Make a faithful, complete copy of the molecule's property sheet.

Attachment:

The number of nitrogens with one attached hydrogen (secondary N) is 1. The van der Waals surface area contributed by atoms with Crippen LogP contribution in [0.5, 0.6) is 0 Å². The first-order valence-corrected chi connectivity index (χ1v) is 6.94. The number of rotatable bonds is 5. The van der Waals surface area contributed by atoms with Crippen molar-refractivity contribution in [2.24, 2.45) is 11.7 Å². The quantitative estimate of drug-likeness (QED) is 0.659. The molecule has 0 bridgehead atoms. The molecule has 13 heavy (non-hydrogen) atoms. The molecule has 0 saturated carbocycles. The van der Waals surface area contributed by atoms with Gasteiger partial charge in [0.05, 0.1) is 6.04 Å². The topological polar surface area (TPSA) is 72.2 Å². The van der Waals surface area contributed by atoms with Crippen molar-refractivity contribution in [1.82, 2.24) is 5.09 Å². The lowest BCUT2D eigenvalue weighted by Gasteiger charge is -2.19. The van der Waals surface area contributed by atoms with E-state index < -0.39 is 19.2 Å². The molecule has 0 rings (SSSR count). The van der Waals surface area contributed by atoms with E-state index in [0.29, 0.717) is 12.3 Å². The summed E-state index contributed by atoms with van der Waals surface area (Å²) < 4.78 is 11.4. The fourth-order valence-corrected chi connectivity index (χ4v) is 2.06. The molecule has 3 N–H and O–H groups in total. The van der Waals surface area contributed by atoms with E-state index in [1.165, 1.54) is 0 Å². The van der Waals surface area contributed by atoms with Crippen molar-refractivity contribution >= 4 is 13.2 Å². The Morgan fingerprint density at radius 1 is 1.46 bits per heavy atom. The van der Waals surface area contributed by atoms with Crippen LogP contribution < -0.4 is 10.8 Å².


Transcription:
The number of nitrogens with one attached hydrogen (secondary N) is 1. The van der Waals surface area contributed by atoms with Crippen LogP contribution in [0.5, 0.6) is 0 Å². The first-order valence-corrected chi connectivity index (χ1v) is 6.94. The number of rotatable bonds is 5. The van der Waals surface area contributed by atoms with Crippen molar-refractivity contribution in [2.24, 2.45) is 11.7 Å². The quantitative estimate of drug-likeness (QED) is 0.659. The molecule has 0 bridgehead atoms. The molecule has 13 heavy (non-hydrogen) atoms. The molecule has 0 saturated carbocycles. The van der Waals surface area contributed by atoms with Gasteiger partial charge in [0.05, 0.1) is 6.04 Å². The topological polar surface area (TPSA) is 72.2 Å². The van der Waals surface area contributed by atoms with Crippen molar-refractivity contribution in [1.82, 2.24) is 5.09 Å². The lowest BCUT2D eigenvalue weighted by Gasteiger charge is -2.19. The van der Waals surface area contributed by atoms with E-state index < -0.39 is 19.2 Å². The molecule has 0 rings (SSSR count). The van der Waals surface area contributed by atoms with E-state index in [0.29, 0.717) is 12.3 Å². The summed E-state index contributed by atoms with van der Waals surface area (Å²) < 4.78 is 11.4. The fourth-order valence-corrected chi connectivity index (χ4v) is 2.06. The molecule has 3 N–H and O–H groups in total. The van der Waals surface area contributed by atoms with E-state index in [1.165, 1.54) is 0 Å². The van der Waals surface area contributed by atoms with Crippen molar-refractivity contribution >= 4 is 13.2 Å². The Morgan fingerprint density at radius 1 is 1.46 bits per heavy atom. The van der Waals surface area contributed by atoms with Crippen LogP contribution < -0.4 is 10.8 Å².